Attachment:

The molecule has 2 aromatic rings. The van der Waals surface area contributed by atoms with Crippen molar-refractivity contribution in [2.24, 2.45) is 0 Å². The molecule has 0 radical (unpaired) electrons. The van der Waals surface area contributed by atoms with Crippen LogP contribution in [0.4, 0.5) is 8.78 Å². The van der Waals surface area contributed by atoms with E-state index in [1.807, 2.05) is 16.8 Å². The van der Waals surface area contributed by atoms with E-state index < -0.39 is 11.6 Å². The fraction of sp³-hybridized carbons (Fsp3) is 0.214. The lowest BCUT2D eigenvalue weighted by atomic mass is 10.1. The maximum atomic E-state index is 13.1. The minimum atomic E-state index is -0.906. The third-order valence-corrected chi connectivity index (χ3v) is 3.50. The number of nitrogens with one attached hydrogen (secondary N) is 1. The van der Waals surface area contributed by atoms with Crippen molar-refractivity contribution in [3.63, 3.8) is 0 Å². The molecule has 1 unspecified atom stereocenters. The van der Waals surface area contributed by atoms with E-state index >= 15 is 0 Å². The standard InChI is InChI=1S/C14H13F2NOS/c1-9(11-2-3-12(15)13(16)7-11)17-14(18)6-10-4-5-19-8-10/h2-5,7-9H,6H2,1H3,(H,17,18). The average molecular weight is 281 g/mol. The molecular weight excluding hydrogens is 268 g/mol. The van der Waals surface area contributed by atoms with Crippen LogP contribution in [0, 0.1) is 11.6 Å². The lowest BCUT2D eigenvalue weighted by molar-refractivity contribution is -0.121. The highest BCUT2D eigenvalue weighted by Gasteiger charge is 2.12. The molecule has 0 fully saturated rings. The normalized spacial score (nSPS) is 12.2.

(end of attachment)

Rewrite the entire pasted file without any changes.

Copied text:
The molecule has 2 aromatic rings. The van der Waals surface area contributed by atoms with Crippen molar-refractivity contribution in [2.24, 2.45) is 0 Å². The molecule has 0 radical (unpaired) electrons. The van der Waals surface area contributed by atoms with Crippen LogP contribution in [0.4, 0.5) is 8.78 Å². The van der Waals surface area contributed by atoms with E-state index in [1.807, 2.05) is 16.8 Å². The van der Waals surface area contributed by atoms with E-state index < -0.39 is 11.6 Å². The fraction of sp³-hybridized carbons (Fsp3) is 0.214. The lowest BCUT2D eigenvalue weighted by atomic mass is 10.1. The maximum atomic E-state index is 13.1. The minimum atomic E-state index is -0.906. The third-order valence-corrected chi connectivity index (χ3v) is 3.50. The number of nitrogens with one attached hydrogen (secondary N) is 1. The van der Waals surface area contributed by atoms with Crippen molar-refractivity contribution in [3.63, 3.8) is 0 Å². The molecule has 1 unspecified atom stereocenters. The van der Waals surface area contributed by atoms with E-state index >= 15 is 0 Å². The standard InChI is InChI=1S/C14H13F2NOS/c1-9(11-2-3-12(15)13(16)7-11)17-14(18)6-10-4-5-19-8-10/h2-5,7-9H,6H2,1H3,(H,17,18). The average molecular weight is 281 g/mol. The molecular weight excluding hydrogens is 268 g/mol. The van der Waals surface area contributed by atoms with Crippen LogP contribution in [0, 0.1) is 11.6 Å². The lowest BCUT2D eigenvalue weighted by molar-refractivity contribution is -0.121. The highest BCUT2D eigenvalue weighted by Gasteiger charge is 2.12. The molecule has 0 fully saturated rings. The normalized spacial score (nSPS) is 12.2.